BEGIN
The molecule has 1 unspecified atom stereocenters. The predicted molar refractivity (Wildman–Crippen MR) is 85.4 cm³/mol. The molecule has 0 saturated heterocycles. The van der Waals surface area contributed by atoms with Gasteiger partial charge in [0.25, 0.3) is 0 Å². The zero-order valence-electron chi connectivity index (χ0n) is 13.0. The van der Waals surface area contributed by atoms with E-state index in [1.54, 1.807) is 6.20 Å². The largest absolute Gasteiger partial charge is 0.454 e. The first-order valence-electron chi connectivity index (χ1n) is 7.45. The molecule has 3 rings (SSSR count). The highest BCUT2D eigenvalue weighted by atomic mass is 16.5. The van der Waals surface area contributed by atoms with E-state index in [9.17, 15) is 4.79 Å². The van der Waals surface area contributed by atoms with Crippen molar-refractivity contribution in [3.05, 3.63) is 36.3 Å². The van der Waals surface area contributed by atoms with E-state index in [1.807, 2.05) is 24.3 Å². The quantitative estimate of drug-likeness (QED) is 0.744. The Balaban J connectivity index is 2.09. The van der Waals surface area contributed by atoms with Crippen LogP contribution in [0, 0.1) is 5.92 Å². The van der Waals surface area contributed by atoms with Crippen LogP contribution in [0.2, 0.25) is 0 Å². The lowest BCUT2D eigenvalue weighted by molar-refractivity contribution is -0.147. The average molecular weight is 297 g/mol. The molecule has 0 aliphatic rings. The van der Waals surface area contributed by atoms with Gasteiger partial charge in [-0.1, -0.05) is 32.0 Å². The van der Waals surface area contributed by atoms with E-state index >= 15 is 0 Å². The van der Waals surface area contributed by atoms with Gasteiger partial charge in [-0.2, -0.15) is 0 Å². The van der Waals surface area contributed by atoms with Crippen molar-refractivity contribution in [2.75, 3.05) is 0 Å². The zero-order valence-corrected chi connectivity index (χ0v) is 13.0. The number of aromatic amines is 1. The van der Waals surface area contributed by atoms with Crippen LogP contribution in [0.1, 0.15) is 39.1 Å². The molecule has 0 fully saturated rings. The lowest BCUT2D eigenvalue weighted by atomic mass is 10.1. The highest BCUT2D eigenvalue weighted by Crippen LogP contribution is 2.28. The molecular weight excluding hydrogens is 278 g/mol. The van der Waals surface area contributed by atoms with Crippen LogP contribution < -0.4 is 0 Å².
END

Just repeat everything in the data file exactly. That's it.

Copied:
The molecule has 1 unspecified atom stereocenters. The predicted molar refractivity (Wildman–Crippen MR) is 85.4 cm³/mol. The molecule has 0 saturated heterocycles. The van der Waals surface area contributed by atoms with Gasteiger partial charge in [0.25, 0.3) is 0 Å². The zero-order valence-electron chi connectivity index (χ0n) is 13.0. The van der Waals surface area contributed by atoms with E-state index in [1.54, 1.807) is 6.20 Å². The largest absolute Gasteiger partial charge is 0.454 e. The first-order valence-electron chi connectivity index (χ1n) is 7.45. The molecule has 3 rings (SSSR count). The highest BCUT2D eigenvalue weighted by atomic mass is 16.5. The van der Waals surface area contributed by atoms with E-state index in [9.17, 15) is 4.79 Å². The van der Waals surface area contributed by atoms with Crippen molar-refractivity contribution in [3.05, 3.63) is 36.3 Å². The van der Waals surface area contributed by atoms with E-state index in [1.807, 2.05) is 24.3 Å². The quantitative estimate of drug-likeness (QED) is 0.744. The Balaban J connectivity index is 2.09. The van der Waals surface area contributed by atoms with Crippen LogP contribution in [0, 0.1) is 5.92 Å². The van der Waals surface area contributed by atoms with Crippen LogP contribution in [0.2, 0.25) is 0 Å². The lowest BCUT2D eigenvalue weighted by molar-refractivity contribution is -0.147. The average molecular weight is 297 g/mol. The molecule has 0 aliphatic rings. The van der Waals surface area contributed by atoms with Gasteiger partial charge in [-0.1, -0.05) is 32.0 Å². The van der Waals surface area contributed by atoms with E-state index >= 15 is 0 Å². The van der Waals surface area contributed by atoms with Gasteiger partial charge in [-0.2, -0.15) is 0 Å². The van der Waals surface area contributed by atoms with Crippen molar-refractivity contribution in [2.75, 3.05) is 0 Å². The zero-order valence-corrected chi connectivity index (χ0v) is 13.0. The number of aromatic amines is 1. The van der Waals surface area contributed by atoms with Crippen LogP contribution in [0.1, 0.15) is 39.1 Å². The molecule has 0 fully saturated rings. The lowest BCUT2D eigenvalue weighted by atomic mass is 10.1. The highest BCUT2D eigenvalue weighted by Crippen LogP contribution is 2.28. The molecular weight excluding hydrogens is 278 g/mol. The van der Waals surface area contributed by atoms with Crippen LogP contribution < -0.4 is 0 Å².